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Tim Lincecum last pitched last season for the Angels and he did not pitch well. Over the winter and into the spring there were reports that he was working out at a facility somewhere in Arizona with an aim toward trying to latch on to another team. He didn’t. And, given how his velocity and effectiveness had nosedived over the previous few seasons, it was probably unrealistic to think he’d make it back to the bigs.

But now, as Daniel Brown of the Mercury News reports, he seems to simply be gone.

He’s not missing in any legal sense — his friends and family know where he is — but he’s out of the public eye in a way that most players at the end of their careers or the beginning of their retirements usually aren’t. He’s not been hanging around his old club, even though the Giants say they’d love to honor him and give him a job if and when he announces his retirement. He’s not hanging around his high school or college alma maters even though he makes his home in Seattle, where they are. He’s gone from being one of the most identifiable and conspicuous presences in baseball to having disappeared from the public eye.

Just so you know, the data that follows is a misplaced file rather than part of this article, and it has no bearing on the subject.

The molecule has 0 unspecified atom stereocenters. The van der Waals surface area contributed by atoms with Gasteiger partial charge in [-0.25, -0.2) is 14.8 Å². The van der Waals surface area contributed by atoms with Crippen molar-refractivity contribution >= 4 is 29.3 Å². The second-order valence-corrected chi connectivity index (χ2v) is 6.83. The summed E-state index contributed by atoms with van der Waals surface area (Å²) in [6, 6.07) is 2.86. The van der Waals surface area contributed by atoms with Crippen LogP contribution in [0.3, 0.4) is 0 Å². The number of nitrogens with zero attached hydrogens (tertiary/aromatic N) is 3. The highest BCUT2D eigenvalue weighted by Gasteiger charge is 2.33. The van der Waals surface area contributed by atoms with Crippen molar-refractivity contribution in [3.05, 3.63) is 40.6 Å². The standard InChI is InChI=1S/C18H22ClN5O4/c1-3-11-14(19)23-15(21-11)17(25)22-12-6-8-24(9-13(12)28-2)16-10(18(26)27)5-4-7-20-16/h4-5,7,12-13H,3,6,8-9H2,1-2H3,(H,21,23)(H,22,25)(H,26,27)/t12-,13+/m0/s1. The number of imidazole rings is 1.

Brown’s story is an excellent one, touching on Lincecum’s professional rise and professional fall, as well as the personality traits that may suggest why he’s not eager to be making headlines or posing for pictures. A good read.

 

Major League Baseball claims it will “redouble its efforts” on expanded netting

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Yesterday, during the Minnesota Twins-New York Yankees game at Yankee Stadium, a young girl was injured after a foul ball flew off the bat of Todd Frazier and into the stands along the third base line where she was sitting. In some parks that ball would be stopped because of netting down the line.

There was no netting that far down the line in Yankee Stadium, because (a) Major League Baseball does not require it; and (b) the Yankees have still not committed to expanding it like other teams have.

A few minutes ago, Commissioner Rob Manfred released a statement about the injury: